The Children's Center At Caltech
The Children's Center at Caltech (CCC) opened in 1972 and serves children six months to five years old. The CCC uses a constructivist approach, that is children constructing knowledge based on real experiences, inspired by other various educational approaches such as the Project Approach, Emergent Curriculum, Maria Montessori's Practical Life and Game Shelf, Reggio Emilia, and Froebel Gifts to build a learning environment that tells children they are respected, trusted, capable, and competent in their own learning. In whole, our goal is to emphasize and nurture the process, not the product. Our inquiry-based curriculum can last anywhere from two months to a year. We use broad science concepts such as form and function, change, systems and interaction, stability, force and motion, simple machines, cause and effect, just to name a few, to build our curriculum around.
Children, like scientists, need multiple opportunities to explore, ask questions, make predictions, experiment, test their ideas, collect information, document, reflect, and draw conclusions. We believe that children are scientists by nature. On a daily basis we watch our children use science inquiry to formulate ideas and test them. Whether they are playing with water of different temperatures, or observing cocoons in the lab, or experimenting with the physics of the incline plane, their curiosity make them natural scientists.
To understand how to facilitate children's learning and set up an environment for such learning, teachers are required to attend monthly professional development trainings of which many involve curriculum development. They also meet with the Science Curriculum Coordinator to thoughtfully brainstorm and plan curriculum. Weekly curriculum activities are posted on the bulletin boards in each classroom. We believe that while curriculum should be meticulously planned yet flexible, good teaching also involves being ready and able to catch the teachable moments to further enhance children's learning experiences.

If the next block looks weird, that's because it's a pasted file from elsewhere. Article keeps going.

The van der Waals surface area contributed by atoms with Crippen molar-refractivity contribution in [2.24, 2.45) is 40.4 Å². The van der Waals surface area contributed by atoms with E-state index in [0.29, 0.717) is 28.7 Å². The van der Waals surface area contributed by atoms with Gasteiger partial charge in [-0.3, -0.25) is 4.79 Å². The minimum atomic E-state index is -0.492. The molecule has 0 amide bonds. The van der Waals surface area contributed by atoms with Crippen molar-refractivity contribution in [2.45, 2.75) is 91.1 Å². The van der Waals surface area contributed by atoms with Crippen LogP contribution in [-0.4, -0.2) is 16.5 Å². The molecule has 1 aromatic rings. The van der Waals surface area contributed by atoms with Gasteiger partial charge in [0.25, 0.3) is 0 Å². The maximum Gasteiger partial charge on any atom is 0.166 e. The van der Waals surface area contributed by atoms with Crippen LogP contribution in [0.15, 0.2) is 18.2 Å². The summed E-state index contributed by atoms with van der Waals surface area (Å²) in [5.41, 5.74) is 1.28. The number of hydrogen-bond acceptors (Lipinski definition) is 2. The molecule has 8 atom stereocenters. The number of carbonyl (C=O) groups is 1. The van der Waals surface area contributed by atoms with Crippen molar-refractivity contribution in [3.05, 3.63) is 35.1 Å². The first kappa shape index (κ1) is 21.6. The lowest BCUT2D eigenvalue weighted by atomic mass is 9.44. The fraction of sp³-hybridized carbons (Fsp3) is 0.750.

Young children learn through play. All materials they play with, all ideas they play with, they are learning from. Some of the various activities and experiences that children receive weekly are on art, carpentry, gardening, wire working, block building, and origami. Within each area, various mediums are provided, such as in art, there are natural materials, clay, wire, beads, paint, oil pastels, chalk, crayons, markers, etc. Whether indoor or outdoor, children investigate big concepts piece by piece in earth, physical, and life sciences. Keeping in mind that science is inclusive of all other areas as math, language and literacy, history, art, and creativity. Science uniquely qualifies for such an integrated approach.